The 14th Amendment contains the caveat. We sign SOFAs (status of forces agreeements) with host countries to deal with precisely these sorts of issues.
I doubt that an SOFA overrides the Constitution.
And when you say "the caveat," I assume you mean the "subject to the jurisdiction" clause? If so, yes. The point is: where do you draw the line?
Though actually upon reading up, this was dealt with and cited in the Wong case...
Some say it was dealt with. The Supreme Court did discuss it.
The question is: is the discussion that exceeded the bounds of the case, binding law or dicta
. Dicta is basically "shit the court said that doesn't carry the force of law."
Wiki: A judicial statement can be ratio decidendi only if it refers to the crucial facts and law of the case. Statements that are not crucial, or which refer to hypothetical facts or to unrelated law issues, are obiter dicta. Obiter dicta (often simply dicta, or obiter) are remarks or observations made by a judge that, although included in the body of the court's opinion, do not form a necessary part of the court's decision. In a court opinion, obiter dicta include, but are not limited to, words "introduced by way of illustration, or analogy or argument". Unlike ratio decidendi, obiter dicta are not the subject of the judicial decision, even if they happen to be correct statements of law. The so-called Wambaugh's Inversion Test provides that to determine whether a judicial statement is ratio or obiter, you should invert the argument, that is to say, ask whether the decision would have been different, had the statement been omitted. If so, the statement is crucial and is ratio; whereas if it is not crucial, it is obiter.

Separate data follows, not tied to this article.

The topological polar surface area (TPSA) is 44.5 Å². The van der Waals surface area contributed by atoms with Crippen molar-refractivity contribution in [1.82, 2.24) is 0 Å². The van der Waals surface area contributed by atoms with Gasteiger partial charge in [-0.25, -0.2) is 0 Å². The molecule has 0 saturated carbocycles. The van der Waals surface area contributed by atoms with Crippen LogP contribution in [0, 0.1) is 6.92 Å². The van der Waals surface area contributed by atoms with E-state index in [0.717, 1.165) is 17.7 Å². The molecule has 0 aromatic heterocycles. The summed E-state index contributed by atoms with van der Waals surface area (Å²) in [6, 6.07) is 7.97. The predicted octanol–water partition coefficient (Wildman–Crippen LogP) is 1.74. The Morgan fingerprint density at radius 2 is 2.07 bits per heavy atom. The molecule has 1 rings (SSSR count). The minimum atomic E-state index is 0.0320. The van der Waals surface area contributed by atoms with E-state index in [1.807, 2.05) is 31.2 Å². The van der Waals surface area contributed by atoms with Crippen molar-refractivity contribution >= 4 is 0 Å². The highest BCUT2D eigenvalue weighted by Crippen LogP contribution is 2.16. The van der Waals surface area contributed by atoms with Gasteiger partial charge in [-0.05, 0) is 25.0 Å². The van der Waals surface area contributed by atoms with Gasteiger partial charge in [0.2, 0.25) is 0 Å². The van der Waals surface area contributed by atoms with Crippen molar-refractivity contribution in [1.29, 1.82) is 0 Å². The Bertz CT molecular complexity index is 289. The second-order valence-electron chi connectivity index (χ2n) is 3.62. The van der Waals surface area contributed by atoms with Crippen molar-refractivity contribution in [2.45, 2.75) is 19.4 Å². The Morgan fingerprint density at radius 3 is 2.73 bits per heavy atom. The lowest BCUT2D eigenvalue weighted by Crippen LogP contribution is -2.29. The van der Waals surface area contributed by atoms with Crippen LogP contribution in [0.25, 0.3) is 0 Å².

IMO, if Trump does enact an executive order, it will be challenged, and find its way to the Supreme Court. I predict a divided Court.